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A spiritual journey to Egypt

Modern worshippers visit ancient sites

April 6, 1997
Web posted at: 2:15 p.m. EDT (1815 GMT)


From Correspondent Gayle Young

GIZA, Egypt (CNN) -- Tourism in Egypt has entered a new age - - almost literally. People who believe in the power of pyramids, crystals and meditation, sometimes known as "new agers," are flocking to Egypt in record numbers to visit a site they consider a source of great mysticism and energy.

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Unlike other tourists, they are not seeking a good time, but something a little more complicated.

Some, like California therapist Franklyn Smith, believe in reincarnation and that they lived in Egypt during ancient times.


"For as long as I remember, I've had an affinity for anything Egyptian," Smith says. "I've done past life regressions. Some are vague. Some are more specific."

Egypt has had tourists since just about the time the pyramids were constructed. But initially officials were wary of new agers. who wanted to visit the pyramids at night and during certain phases of the planets to chant and meditate.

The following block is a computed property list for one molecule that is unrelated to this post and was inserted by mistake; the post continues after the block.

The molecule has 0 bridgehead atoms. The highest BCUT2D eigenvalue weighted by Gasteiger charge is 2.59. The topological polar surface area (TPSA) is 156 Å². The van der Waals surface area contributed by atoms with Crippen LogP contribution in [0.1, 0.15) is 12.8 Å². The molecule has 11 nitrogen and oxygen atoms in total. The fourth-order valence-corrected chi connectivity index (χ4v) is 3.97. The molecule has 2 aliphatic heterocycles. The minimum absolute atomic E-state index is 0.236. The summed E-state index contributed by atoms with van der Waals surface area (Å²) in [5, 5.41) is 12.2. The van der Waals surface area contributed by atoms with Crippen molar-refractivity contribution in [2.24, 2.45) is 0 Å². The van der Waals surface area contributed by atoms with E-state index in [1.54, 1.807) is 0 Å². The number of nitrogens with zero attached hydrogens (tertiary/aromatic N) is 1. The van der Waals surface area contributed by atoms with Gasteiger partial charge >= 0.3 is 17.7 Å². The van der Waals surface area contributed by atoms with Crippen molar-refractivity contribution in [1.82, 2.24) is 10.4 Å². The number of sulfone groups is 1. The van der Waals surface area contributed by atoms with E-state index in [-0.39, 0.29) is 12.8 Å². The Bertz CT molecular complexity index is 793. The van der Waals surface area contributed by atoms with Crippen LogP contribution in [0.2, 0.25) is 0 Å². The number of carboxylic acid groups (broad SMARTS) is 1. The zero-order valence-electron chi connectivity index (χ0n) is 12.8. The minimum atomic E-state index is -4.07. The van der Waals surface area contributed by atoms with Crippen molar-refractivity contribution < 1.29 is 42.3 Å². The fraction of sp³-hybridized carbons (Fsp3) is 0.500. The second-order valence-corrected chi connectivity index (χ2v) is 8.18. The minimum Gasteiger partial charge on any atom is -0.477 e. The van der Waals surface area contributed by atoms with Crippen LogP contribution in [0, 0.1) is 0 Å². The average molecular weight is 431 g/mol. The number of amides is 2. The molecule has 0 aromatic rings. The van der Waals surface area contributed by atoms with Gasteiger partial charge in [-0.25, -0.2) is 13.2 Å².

Abbas Nadim of Visions Travel Inc, which puts together some spiritually oriented visits to Egypt, said that some late night visits were arranged by paying guards under the table.


But now officials are loosening up. In return for a steep fee of several hundred dollars per group, special tour groups are being allowed to enter the pyramids before sunrise. One such tour, led by author Dannion Brinkley ("Saved by the Light"), meditated in the heart of the Great Pyramid of Cheops before dawn.

Tour operators estimate there are 17 million so called new agers in the United States, and many of them dream of coming to Egypt. The new arrangements can be mutually beneficial -- visitors say they had an unforgettable experience, and officials got some badly needed revenue.

Still others say the trip was simply magical.


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